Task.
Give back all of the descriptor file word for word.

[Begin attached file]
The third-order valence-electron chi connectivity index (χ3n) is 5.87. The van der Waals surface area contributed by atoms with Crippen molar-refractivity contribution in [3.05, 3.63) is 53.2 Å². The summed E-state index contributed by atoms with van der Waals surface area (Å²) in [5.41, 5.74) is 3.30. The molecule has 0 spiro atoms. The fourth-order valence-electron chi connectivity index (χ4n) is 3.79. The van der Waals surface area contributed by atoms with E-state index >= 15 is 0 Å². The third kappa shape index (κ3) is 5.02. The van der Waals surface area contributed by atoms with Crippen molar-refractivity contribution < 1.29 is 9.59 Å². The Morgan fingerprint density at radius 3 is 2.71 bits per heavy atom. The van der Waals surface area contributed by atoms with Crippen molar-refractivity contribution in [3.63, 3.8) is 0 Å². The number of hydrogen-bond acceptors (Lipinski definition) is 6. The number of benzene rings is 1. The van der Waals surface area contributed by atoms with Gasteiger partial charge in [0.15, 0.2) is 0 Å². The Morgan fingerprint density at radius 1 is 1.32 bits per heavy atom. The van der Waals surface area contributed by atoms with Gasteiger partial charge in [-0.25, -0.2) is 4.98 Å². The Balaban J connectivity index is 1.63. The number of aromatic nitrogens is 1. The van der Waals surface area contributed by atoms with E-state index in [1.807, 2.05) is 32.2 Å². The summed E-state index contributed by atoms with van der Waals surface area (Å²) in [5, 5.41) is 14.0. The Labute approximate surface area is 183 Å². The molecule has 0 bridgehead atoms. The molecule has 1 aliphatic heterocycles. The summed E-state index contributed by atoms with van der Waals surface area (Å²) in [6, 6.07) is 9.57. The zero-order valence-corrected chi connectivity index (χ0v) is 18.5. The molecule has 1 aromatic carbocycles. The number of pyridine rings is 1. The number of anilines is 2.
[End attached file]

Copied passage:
The third-order valence-electron chi connectivity index (χ3n) is 5.87. The van der Waals surface area contributed by atoms with Crippen molar-refractivity contribution in [3.05, 3.63) is 53.2 Å². The summed E-state index contributed by atoms with van der Waals surface area (Å²) in [5.41, 5.74) is 3.30. The molecule has 0 spiro atoms. The fourth-order valence-electron chi connectivity index (χ4n) is 3.79. The van der Waals surface area contributed by atoms with E-state index >= 15 is 0 Å². The third kappa shape index (κ3) is 5.02. The van der Waals surface area contributed by atoms with Crippen molar-refractivity contribution < 1.29 is 9.59 Å². The Morgan fingerprint density at radius 3 is 2.71 bits per heavy atom. The van der Waals surface area contributed by atoms with Crippen molar-refractivity contribution in [3.63, 3.8) is 0 Å². The number of hydrogen-bond acceptors (Lipinski definition) is 6. The number of benzene rings is 1. The van der Waals surface area contributed by atoms with Gasteiger partial charge in [0.15, 0.2) is 0 Å². The Morgan fingerprint density at radius 1 is 1.32 bits per heavy atom. The van der Waals surface area contributed by atoms with Gasteiger partial charge in [-0.25, -0.2) is 4.98 Å². The Balaban J connectivity index is 1.63. The number of aromatic nitrogens is 1. The van der Waals surface area contributed by atoms with E-state index in [1.807, 2.05) is 32.2 Å². The summed E-state index contributed by atoms with van der Waals surface area (Å²) in [5, 5.41) is 14.0. The Labute approximate surface area is 183 Å². The molecule has 0 bridgehead atoms. The molecule has 1 aliphatic heterocycles. The summed E-state index contributed by atoms with van der Waals surface area (Å²) in [6, 6.07) is 9.57. The zero-order valence-corrected chi connectivity index (χ0v) is 18.5. The molecule has 1 aromatic carbocycles. The number of pyridine rings is 1. The number of anilines is 2.